Videodrome: A Cinematic Study on the Influence of Mass Media


"Long Live the New Flesh"

Cronenberg’s 1983 surreal thriller “Videodrome” if anything, is probably understood better today than it was 30 years ago upon its release. Videodrome examines the power of the media and it’s control over people’s minds, and in this case, people’s flesh.


Max Renn (James Woods) plays the president of a sleazy Canadian television station that specializes in providing viewers with soft-core porn and other trashy, low-budget violent shows. He’s yearning for so much more and is tired of the regularity that encapsulates his every-day life. That’s when he discovers Videodrome. He’s shown a signal that crossed their station’s lines of a woman being beaten and shocked by an electrified wall. Videodrome is a show centered specifically on torture and murder. No plot, no characters, no story. Max is immediately hooked.


As the film progresses, we find out that Videodrome is actual snuff film and everything going on is real. Max has watched Videodrome so many times that is has lead to him suffering strange hallucinations like the beautiful stomach-gina that accepts VHS tapes pictured below. Thanks, Cronenberg.



He finds out that everyone who views Videodrome develops malignant brain tumors and further finds out that Videodrome is being used in a socio-political war of mind control. The producer wants Max to air Videodrome so all the low life’s wo watch trash tv like that would be wiped out.


Videodrome does a damn near perfect job at analyzing the power media has over people. There’s a great line in Videodrome by the virtuous, late creator of Videodrome that really brings it all into perspective: “The screen is the retina of the mind’s eye.” If you see it, you can certainly believe it. In an age where we are clicks away from videos of two girls eating poop out of a bowl or from videos of dudes blowing their brains out on camera, it’s incredibly important that we acknowledge the true power behind the internet and media.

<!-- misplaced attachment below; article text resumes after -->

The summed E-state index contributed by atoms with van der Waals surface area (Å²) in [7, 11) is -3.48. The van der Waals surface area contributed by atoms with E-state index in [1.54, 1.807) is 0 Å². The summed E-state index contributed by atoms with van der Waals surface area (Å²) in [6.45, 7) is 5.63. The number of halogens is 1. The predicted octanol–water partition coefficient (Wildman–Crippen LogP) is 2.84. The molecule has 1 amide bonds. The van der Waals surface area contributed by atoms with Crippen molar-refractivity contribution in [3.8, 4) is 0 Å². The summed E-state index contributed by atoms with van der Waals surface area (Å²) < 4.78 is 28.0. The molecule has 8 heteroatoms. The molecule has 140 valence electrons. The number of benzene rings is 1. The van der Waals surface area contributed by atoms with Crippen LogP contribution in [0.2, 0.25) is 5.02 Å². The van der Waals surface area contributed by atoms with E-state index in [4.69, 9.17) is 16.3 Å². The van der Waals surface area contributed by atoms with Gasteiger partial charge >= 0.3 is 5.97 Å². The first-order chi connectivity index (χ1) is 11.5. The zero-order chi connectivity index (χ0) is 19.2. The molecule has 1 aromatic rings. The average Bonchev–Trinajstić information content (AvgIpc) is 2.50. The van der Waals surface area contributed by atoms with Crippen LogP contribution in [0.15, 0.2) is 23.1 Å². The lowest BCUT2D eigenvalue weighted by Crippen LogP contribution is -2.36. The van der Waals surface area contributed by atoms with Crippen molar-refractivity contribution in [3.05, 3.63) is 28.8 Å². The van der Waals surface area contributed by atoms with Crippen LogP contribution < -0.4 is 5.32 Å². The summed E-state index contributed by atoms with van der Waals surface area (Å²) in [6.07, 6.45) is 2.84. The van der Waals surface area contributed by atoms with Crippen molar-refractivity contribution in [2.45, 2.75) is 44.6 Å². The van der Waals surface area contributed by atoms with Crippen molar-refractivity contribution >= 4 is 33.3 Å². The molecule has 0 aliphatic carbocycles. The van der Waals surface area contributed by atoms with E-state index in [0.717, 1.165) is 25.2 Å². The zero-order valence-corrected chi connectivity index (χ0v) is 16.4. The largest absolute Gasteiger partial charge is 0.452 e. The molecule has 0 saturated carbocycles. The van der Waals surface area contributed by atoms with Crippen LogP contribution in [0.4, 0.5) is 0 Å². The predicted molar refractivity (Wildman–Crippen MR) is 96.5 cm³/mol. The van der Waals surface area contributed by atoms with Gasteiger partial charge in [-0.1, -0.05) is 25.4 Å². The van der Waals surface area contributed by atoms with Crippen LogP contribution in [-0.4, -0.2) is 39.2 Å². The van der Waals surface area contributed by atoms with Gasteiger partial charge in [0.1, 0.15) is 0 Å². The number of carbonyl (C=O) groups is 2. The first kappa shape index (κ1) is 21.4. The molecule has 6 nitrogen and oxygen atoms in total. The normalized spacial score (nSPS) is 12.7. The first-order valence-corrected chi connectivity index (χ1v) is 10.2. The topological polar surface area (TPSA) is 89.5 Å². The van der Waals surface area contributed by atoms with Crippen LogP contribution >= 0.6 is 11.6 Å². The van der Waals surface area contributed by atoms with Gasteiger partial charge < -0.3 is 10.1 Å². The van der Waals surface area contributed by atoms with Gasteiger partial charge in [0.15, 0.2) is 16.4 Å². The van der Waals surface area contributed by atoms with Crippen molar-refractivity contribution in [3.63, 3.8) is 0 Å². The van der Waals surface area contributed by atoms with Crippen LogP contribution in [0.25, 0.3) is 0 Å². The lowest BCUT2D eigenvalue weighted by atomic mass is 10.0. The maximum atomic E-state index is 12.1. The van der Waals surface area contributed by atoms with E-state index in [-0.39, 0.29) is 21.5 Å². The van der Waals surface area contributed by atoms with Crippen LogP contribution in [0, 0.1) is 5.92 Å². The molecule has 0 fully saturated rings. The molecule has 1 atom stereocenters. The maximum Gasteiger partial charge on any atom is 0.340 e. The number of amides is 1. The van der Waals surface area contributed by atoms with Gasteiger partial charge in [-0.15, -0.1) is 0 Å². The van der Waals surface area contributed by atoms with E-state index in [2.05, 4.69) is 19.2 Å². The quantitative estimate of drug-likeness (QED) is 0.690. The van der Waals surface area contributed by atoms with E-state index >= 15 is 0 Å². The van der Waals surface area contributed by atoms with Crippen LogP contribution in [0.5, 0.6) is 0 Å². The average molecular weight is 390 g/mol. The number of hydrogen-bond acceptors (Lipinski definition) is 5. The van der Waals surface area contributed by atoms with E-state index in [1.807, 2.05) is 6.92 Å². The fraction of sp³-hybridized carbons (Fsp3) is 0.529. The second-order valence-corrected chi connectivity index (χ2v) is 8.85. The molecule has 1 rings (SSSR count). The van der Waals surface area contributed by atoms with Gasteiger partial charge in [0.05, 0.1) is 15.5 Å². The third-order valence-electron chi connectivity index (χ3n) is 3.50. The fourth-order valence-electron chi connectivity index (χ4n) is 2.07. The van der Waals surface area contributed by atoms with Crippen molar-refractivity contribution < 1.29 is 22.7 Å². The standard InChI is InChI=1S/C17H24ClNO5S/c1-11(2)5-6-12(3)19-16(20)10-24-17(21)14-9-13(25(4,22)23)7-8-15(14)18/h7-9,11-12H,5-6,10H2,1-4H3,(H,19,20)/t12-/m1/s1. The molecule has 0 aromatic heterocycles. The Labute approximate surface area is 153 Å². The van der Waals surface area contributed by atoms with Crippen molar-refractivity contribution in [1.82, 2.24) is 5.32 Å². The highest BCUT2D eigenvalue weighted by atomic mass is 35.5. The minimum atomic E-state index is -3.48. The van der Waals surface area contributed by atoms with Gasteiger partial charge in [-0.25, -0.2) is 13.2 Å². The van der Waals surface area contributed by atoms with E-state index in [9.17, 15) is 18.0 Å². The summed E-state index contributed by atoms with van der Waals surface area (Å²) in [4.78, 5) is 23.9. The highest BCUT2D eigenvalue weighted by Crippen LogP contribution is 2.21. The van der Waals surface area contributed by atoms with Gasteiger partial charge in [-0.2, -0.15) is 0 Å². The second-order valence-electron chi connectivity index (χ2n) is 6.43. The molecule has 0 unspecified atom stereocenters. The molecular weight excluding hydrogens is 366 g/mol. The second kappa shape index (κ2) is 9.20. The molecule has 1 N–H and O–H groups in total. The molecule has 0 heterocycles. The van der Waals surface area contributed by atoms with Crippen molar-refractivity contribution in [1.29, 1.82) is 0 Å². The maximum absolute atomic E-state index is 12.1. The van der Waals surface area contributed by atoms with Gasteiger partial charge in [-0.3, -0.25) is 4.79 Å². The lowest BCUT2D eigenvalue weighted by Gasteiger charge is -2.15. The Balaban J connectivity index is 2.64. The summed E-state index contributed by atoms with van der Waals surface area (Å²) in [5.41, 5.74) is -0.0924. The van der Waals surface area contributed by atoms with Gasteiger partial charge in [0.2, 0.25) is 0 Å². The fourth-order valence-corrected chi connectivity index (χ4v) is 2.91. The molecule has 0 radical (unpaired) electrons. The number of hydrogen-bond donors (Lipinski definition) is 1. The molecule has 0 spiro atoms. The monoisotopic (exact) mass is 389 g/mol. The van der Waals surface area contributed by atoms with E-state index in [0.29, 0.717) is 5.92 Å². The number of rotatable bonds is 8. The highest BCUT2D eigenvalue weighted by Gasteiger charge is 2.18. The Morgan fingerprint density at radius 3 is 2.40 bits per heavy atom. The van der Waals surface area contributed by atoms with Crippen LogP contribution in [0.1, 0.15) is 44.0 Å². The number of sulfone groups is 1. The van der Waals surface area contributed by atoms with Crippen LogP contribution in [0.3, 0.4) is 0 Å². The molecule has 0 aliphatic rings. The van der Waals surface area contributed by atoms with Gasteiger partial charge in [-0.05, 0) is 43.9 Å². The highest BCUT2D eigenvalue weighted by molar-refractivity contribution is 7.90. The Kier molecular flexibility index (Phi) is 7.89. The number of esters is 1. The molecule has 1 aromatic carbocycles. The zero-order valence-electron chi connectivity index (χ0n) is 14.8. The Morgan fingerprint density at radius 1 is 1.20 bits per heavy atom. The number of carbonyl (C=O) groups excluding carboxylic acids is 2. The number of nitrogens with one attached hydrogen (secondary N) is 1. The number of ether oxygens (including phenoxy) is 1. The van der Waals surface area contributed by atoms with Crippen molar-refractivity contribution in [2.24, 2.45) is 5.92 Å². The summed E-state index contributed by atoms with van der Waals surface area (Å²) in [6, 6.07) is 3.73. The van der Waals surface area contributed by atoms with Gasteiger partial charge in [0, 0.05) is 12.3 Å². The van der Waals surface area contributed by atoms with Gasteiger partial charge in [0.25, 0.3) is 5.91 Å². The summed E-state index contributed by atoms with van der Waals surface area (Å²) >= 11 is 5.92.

Towards the end of Videodrome, Max has been brainwashed by the producer of Videodrome and has been ordered to kill his partners at his TV station so they can air Videodrome to the public. He does just that and goes on to kill Bianca O’Blivion, the daughter of one of the creators of Videodrome, who originally created the Videodrome program to better the future of society through television. However, she reprograms him out of their trance and is now programmed to go on and kill the evil producer of Videodrome.


This sequence of Renn’s reversible brainwashing is such a relatable scene to watch today. Imagine all the people you know who are completely blank mental states that only regurgitate bullshit they see on Twitter. At this point, Max has been so exposed to Videodrome that he is completely dispensable and has no clear vision of what reality actually is.


“Videodrome has a philosophy and that’s what makes it so dangerous.” Videodrome, and in 2018’s case, the media, has a philosophy. Whether that be for power, money, politics, etc. is all up to what kind of wacky conspiracy theorist you are. Nonetheless, there is still a motive. This results in shit being shown on TV through shows or ads that are subliminally spreading propaganda for someone, whether we’re aware of it or not. I mean, why else are people like the Kardashians famous? They’re simply distractions and great sources for planting materialistic, consumer ideals into the minds of those watching. (Besides Kendall Jenner, I love you baby)


All I’m saying is, think for yourself. Some kind of value or agenda is always going to be pushed and I know it can be so easy to just recite what you saw in a quick headline or Instagram caption, but it’s important to look at everything on an objective plane. Research everything you’re going to talk on, read both sides of the story, and always look further than your eyes will let you. 

- Young Gosling